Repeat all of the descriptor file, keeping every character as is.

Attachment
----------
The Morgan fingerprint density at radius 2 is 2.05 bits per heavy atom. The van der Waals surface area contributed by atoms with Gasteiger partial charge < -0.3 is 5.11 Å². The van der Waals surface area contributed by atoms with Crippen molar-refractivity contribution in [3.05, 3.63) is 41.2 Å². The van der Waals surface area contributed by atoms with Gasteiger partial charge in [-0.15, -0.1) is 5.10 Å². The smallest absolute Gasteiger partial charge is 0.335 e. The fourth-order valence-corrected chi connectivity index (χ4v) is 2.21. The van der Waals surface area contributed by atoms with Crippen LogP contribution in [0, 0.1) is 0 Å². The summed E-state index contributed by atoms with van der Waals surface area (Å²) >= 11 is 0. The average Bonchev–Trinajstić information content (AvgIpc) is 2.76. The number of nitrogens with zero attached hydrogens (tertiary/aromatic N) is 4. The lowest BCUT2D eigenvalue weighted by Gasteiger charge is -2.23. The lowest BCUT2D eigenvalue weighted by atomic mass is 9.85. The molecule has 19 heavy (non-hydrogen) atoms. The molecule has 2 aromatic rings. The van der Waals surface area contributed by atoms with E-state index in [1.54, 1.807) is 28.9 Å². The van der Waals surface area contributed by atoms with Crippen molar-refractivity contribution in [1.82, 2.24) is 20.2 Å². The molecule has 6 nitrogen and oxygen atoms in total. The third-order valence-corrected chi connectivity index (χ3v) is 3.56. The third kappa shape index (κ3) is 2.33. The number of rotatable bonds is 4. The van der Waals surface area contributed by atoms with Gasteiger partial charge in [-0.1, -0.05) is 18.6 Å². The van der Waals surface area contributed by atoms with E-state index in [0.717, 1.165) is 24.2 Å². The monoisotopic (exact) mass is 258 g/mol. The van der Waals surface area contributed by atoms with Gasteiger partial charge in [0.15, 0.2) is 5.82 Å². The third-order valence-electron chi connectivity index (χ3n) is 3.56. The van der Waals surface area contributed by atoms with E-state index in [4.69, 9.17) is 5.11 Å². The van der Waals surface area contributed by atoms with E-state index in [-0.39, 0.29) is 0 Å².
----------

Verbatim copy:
The Morgan fingerprint density at radius 2 is 2.05 bits per heavy atom. The van der Waals surface area contributed by atoms with Gasteiger partial charge < -0.3 is 5.11 Å². The van der Waals surface area contributed by atoms with Crippen molar-refractivity contribution in [3.05, 3.63) is 41.2 Å². The van der Waals surface area contributed by atoms with Gasteiger partial charge in [-0.15, -0.1) is 5.10 Å². The smallest absolute Gasteiger partial charge is 0.335 e. The fourth-order valence-corrected chi connectivity index (χ4v) is 2.21. The van der Waals surface area contributed by atoms with Crippen LogP contribution in [0, 0.1) is 0 Å². The summed E-state index contributed by atoms with van der Waals surface area (Å²) >= 11 is 0. The average Bonchev–Trinajstić information content (AvgIpc) is 2.76. The number of nitrogens with zero attached hydrogens (tertiary/aromatic N) is 4. The lowest BCUT2D eigenvalue weighted by Gasteiger charge is -2.23. The lowest BCUT2D eigenvalue weighted by atomic mass is 9.85. The molecule has 19 heavy (non-hydrogen) atoms. The molecule has 2 aromatic rings. The van der Waals surface area contributed by atoms with E-state index in [1.54, 1.807) is 28.9 Å². The van der Waals surface area contributed by atoms with Crippen molar-refractivity contribution in [1.82, 2.24) is 20.2 Å². The molecule has 6 nitrogen and oxygen atoms in total. The third-order valence-corrected chi connectivity index (χ3v) is 3.56. The third kappa shape index (κ3) is 2.33. The number of rotatable bonds is 4. The van der Waals surface area contributed by atoms with Gasteiger partial charge in [-0.1, -0.05) is 18.6 Å². The van der Waals surface area contributed by atoms with E-state index in [0.717, 1.165) is 24.2 Å². The monoisotopic (exact) mass is 258 g/mol. The van der Waals surface area contributed by atoms with Gasteiger partial charge in [0.15, 0.2) is 5.82 Å². The third-order valence-electron chi connectivity index (χ3n) is 3.56. The van der Waals surface area contributed by atoms with E-state index in [4.69, 9.17) is 5.11 Å². The van der Waals surface area contributed by atoms with E-state index in [-0.39, 0.29) is 0 Å².